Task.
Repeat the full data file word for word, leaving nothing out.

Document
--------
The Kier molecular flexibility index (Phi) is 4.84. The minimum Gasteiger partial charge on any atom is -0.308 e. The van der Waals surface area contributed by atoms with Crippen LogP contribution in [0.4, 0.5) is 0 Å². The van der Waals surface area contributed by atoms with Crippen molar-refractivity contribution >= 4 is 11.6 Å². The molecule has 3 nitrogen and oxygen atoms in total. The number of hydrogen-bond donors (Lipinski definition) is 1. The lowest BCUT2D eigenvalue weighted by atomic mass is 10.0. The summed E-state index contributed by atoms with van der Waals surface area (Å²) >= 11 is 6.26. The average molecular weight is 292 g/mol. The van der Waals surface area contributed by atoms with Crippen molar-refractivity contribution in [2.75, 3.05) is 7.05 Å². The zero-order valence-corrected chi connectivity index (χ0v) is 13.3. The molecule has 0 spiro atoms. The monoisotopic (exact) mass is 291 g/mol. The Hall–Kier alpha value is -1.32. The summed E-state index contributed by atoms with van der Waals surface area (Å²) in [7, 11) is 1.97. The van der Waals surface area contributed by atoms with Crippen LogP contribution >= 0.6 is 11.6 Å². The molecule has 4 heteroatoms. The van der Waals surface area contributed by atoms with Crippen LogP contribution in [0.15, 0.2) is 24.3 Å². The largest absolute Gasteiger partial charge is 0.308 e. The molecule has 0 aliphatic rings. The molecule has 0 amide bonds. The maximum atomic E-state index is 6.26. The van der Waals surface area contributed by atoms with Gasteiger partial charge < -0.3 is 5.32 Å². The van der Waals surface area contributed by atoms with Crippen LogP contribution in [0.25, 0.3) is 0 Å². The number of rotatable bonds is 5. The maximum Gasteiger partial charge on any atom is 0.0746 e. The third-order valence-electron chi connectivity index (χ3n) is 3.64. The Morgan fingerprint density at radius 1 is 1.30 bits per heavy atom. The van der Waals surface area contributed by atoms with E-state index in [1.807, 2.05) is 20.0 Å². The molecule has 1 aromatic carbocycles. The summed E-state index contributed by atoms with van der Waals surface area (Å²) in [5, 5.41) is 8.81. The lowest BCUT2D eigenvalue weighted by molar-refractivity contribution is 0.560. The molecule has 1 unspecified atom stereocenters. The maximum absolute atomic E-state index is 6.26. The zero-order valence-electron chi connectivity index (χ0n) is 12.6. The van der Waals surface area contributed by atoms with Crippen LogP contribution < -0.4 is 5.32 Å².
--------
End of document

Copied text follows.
The Kier molecular flexibility index (Phi) is 4.84. The minimum Gasteiger partial charge on any atom is -0.308 e. The van der Waals surface area contributed by atoms with Crippen LogP contribution in [0.4, 0.5) is 0 Å². The van der Waals surface area contributed by atoms with Crippen molar-refractivity contribution >= 4 is 11.6 Å². The molecule has 3 nitrogen and oxygen atoms in total. The number of hydrogen-bond donors (Lipinski definition) is 1. The lowest BCUT2D eigenvalue weighted by atomic mass is 10.0. The summed E-state index contributed by atoms with van der Waals surface area (Å²) >= 11 is 6.26. The average molecular weight is 292 g/mol. The van der Waals surface area contributed by atoms with Crippen molar-refractivity contribution in [2.75, 3.05) is 7.05 Å². The zero-order valence-corrected chi connectivity index (χ0v) is 13.3. The molecule has 0 spiro atoms. The monoisotopic (exact) mass is 291 g/mol. The Hall–Kier alpha value is -1.32. The summed E-state index contributed by atoms with van der Waals surface area (Å²) in [7, 11) is 1.97. The van der Waals surface area contributed by atoms with Crippen LogP contribution >= 0.6 is 11.6 Å². The molecule has 4 heteroatoms. The van der Waals surface area contributed by atoms with Crippen LogP contribution in [0.15, 0.2) is 24.3 Å². The largest absolute Gasteiger partial charge is 0.308 e. The molecule has 0 aliphatic rings. The molecule has 0 amide bonds. The maximum atomic E-state index is 6.26. The van der Waals surface area contributed by atoms with Gasteiger partial charge < -0.3 is 5.32 Å². The van der Waals surface area contributed by atoms with Crippen LogP contribution in [0.25, 0.3) is 0 Å². The number of rotatable bonds is 5. The maximum Gasteiger partial charge on any atom is 0.0746 e. The third-order valence-electron chi connectivity index (χ3n) is 3.64. The Morgan fingerprint density at radius 1 is 1.30 bits per heavy atom. The van der Waals surface area contributed by atoms with E-state index in [1.807, 2.05) is 20.0 Å². The molecule has 1 aromatic carbocycles. The summed E-state index contributed by atoms with van der Waals surface area (Å²) in [5, 5.41) is 8.81. The lowest BCUT2D eigenvalue weighted by molar-refractivity contribution is 0.560. The molecule has 1 unspecified atom stereocenters. The maximum absolute atomic E-state index is 6.26. The zero-order valence-electron chi connectivity index (χ0n) is 12.6. The van der Waals surface area contributed by atoms with Crippen LogP contribution < -0.4 is 5.32 Å².